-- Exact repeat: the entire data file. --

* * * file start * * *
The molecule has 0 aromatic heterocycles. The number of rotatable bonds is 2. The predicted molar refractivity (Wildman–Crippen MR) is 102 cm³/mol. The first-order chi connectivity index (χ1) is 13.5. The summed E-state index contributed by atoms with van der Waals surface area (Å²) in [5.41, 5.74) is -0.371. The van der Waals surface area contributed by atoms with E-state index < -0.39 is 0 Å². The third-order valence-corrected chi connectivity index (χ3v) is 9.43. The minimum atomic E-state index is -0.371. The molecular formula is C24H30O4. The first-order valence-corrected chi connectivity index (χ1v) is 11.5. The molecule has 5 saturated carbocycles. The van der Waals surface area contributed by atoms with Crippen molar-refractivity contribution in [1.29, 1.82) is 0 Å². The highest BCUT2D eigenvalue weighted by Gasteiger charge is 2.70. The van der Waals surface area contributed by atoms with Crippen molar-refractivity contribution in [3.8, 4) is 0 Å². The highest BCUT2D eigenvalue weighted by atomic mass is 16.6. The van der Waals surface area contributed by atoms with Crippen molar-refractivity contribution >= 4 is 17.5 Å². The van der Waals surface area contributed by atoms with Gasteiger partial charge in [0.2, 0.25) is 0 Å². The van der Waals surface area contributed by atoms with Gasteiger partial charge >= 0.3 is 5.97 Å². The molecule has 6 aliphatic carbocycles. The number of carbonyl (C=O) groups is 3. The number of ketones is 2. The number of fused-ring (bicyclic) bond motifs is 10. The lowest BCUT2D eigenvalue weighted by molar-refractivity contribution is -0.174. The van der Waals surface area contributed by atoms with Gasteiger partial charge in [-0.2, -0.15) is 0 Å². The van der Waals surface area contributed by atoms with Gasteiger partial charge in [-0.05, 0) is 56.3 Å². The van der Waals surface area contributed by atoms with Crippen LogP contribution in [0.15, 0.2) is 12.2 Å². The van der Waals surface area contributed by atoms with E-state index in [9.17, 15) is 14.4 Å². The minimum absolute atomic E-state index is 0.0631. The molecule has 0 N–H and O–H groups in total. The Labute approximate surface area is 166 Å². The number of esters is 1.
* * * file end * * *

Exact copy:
The molecule has 0 aromatic heterocycles. The number of rotatable bonds is 2. The predicted molar refractivity (Wildman–Crippen MR) is 102 cm³/mol. The first-order chi connectivity index (χ1) is 13.5. The summed E-state index contributed by atoms with van der Waals surface area (Å²) in [5.41, 5.74) is -0.371. The van der Waals surface area contributed by atoms with E-state index < -0.39 is 0 Å². The third-order valence-corrected chi connectivity index (χ3v) is 9.43. The minimum atomic E-state index is -0.371. The molecular formula is C24H30O4. The first-order valence-corrected chi connectivity index (χ1v) is 11.5. The molecule has 5 saturated carbocycles. The van der Waals surface area contributed by atoms with Crippen molar-refractivity contribution in [1.29, 1.82) is 0 Å². The highest BCUT2D eigenvalue weighted by Gasteiger charge is 2.70. The van der Waals surface area contributed by atoms with Crippen molar-refractivity contribution in [3.8, 4) is 0 Å². The highest BCUT2D eigenvalue weighted by atomic mass is 16.6. The van der Waals surface area contributed by atoms with Crippen molar-refractivity contribution >= 4 is 17.5 Å². The van der Waals surface area contributed by atoms with Gasteiger partial charge in [0.2, 0.25) is 0 Å². The van der Waals surface area contributed by atoms with Gasteiger partial charge >= 0.3 is 5.97 Å². The molecule has 6 aliphatic carbocycles. The number of carbonyl (C=O) groups is 3. The number of ketones is 2. The number of fused-ring (bicyclic) bond motifs is 10. The lowest BCUT2D eigenvalue weighted by molar-refractivity contribution is -0.174. The van der Waals surface area contributed by atoms with Gasteiger partial charge in [-0.2, -0.15) is 0 Å². The van der Waals surface area contributed by atoms with Gasteiger partial charge in [-0.05, 0) is 56.3 Å². The van der Waals surface area contributed by atoms with Crippen LogP contribution in [0.15, 0.2) is 12.2 Å². The van der Waals surface area contributed by atoms with E-state index in [9.17, 15) is 14.4 Å². The minimum absolute atomic E-state index is 0.0631. The molecule has 0 N–H and O–H groups in total. The Labute approximate surface area is 166 Å². The number of esters is 1.